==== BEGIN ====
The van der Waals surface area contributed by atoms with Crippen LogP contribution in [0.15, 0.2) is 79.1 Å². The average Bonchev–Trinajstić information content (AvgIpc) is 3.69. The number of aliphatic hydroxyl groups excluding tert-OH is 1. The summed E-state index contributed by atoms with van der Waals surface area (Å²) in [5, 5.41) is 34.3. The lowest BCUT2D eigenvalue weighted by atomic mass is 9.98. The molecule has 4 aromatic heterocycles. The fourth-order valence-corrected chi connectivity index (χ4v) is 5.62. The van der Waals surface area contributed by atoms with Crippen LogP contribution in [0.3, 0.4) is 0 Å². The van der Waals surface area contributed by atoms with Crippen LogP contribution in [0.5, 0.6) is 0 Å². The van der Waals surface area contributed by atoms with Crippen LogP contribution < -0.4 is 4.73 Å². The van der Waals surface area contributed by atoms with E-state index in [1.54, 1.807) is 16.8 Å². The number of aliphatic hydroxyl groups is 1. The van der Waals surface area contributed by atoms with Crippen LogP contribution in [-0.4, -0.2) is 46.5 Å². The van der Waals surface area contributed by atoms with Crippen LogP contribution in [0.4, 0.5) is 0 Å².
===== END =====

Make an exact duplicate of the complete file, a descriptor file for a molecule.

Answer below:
The van der Waals surface area contributed by atoms with Crippen LogP contribution in [0.15, 0.2) is 79.1 Å². The average Bonchev–Trinajstić information content (AvgIpc) is 3.69. The number of aliphatic hydroxyl groups excluding tert-OH is 1. The summed E-state index contributed by atoms with van der Waals surface area (Å²) in [5, 5.41) is 34.3. The lowest BCUT2D eigenvalue weighted by atomic mass is 9.98. The molecule has 4 aromatic heterocycles. The fourth-order valence-corrected chi connectivity index (χ4v) is 5.62. The van der Waals surface area contributed by atoms with Crippen LogP contribution in [0.3, 0.4) is 0 Å². The van der Waals surface area contributed by atoms with Crippen LogP contribution in [0.5, 0.6) is 0 Å². The van der Waals surface area contributed by atoms with Crippen LogP contribution < -0.4 is 4.73 Å². The van der Waals surface area contributed by atoms with E-state index in [1.54, 1.807) is 16.8 Å². The number of aliphatic hydroxyl groups is 1. The van der Waals surface area contributed by atoms with Crippen LogP contribution in [-0.4, -0.2) is 46.5 Å². The van der Waals surface area contributed by atoms with Crippen LogP contribution in [0.4, 0.5) is 0 Å².